Gold rush, History of Australia during the 19th century.

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In 2001, Australian celebrate the 150th anniversary of the official discovery of gold near bathrust in New south Wales. On 12 February 1851 , Edward Hargrave's found five grains of gold in mud washed from Lewis ponds Creek. Gold was such a valuable and desired material that for a while, the whole country was caught up in 'gold' fever'. Men left their jobs, homes and families to rush to the goldfields in New South Wales and Victoria. The fever spread to Queensland, and then finally to all the colonies of Australia. Within 10 years, the population had more than doubled, as eager gold diggers from Europe, America and Asia sailed to Australia in the hope of making their fortune. Australia was never the same again. New towns and cities grew quickly with the increase in population. More farming land was taken up to feed the diggers and their families. New industries developed to provide them with building materials, furniture, clothes and food, and equipment for the mines. But gold did not bring prosperity for all. As settlement spread, more and more aboriginal people were forced off their traditional lands. Growing up on the goldfields is one in a series of six the excitement of its official discovery in 1851, to the large scale mines of today. Each book looks at how the discovery of those tiny grains of gold changed Australia forever.

The effects were dramatic. Australians became gold crazy for a time. Men abandoned their jobs rushed off to make their fortune on the gold fields. In Melbourne, the whole police force deserted. Shops closed because there were no customers and no shop attendants to sell them anything. Some Melbourne suburbs were left without even one healthy male they had all gone off to the diggings. Ships in the harbor lay empty as the crews deserted, buildings stopped, sporting events were cancelled and schools closed down as the teachers rushed away. Victorian was the colony where it was all happening in the 1850s 90 percents of all Australian's gold was mined in Victoria. When the news reached London, Australia changed from being a place where no one wanted to go to a place where everyone wanted to go. Half a million migrants poured in by sea and tens of thousands of people already in Australia .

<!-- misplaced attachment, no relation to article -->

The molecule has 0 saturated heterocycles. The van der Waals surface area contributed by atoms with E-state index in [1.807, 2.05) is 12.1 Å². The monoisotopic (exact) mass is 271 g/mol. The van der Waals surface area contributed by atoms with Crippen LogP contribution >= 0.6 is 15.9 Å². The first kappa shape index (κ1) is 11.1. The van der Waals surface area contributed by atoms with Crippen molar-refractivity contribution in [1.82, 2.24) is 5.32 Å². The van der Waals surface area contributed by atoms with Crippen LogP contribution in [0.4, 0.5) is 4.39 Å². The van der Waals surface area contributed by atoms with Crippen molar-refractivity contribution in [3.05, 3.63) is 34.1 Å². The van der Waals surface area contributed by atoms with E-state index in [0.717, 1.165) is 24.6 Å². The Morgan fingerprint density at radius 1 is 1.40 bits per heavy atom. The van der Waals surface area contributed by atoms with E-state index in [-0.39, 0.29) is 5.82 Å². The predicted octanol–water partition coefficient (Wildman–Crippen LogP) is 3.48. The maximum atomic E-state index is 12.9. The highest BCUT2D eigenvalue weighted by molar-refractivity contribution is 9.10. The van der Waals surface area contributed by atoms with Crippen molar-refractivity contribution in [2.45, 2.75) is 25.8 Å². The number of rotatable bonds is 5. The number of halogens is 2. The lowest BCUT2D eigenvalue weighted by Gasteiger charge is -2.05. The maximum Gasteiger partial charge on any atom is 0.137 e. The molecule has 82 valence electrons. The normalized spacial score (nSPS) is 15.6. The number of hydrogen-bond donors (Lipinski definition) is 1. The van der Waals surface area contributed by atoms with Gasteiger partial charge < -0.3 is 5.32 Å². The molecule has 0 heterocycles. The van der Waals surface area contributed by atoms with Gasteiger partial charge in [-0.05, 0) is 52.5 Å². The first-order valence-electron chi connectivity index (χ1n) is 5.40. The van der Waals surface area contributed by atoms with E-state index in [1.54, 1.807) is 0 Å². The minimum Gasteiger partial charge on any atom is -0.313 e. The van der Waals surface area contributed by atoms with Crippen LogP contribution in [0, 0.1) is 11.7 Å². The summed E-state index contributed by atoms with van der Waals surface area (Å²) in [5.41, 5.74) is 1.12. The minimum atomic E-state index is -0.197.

Until the gold rushes, most of people in Australia had come from Britain either as convict or as free settlers. But the discovery of gold changed all this and people started to arrive from many different countries to try their luck at the diggings. They were called new chums . Unfortunately, by the time new chums arrived, much of the easy gold had been won and much harder work was now needed to sin shafts. Some new chums had not done much hard work before and they had a terrible time until they became used to it. Many new chums came from countries such as Italy, Poland, Hungary and France. At first they did not speak English at first they did not speak English very well, but they soon learnt. On the whole they fitted in very well with the Australians and many stayed here after the gold ran out. Other people came from countries outside Europe. A large number came from China and they were soon disliked on the goldfields. At that time China was a very poor country and many villages there raised money to send their young men to Australia to dig for gold. One difference between the Chinese miners and the other diggers was that the gold the Chinese found did not belong to them. Instead their sent it back to their village in China where it did not belong to them . Instead theyr sent it back to their village in China where it was used for the good of everybody in the village. The other diggers thought the gold should stay in Australia. On a number of occasions the Australian miners attacked the Chinese and drove them from the goldfields. In 1861 more than a thousand Europeans attacked a few hundreds at lambing Flat in New South Wales. The Chinese were dragged screaming behind galloping horses and the few Chinese women...
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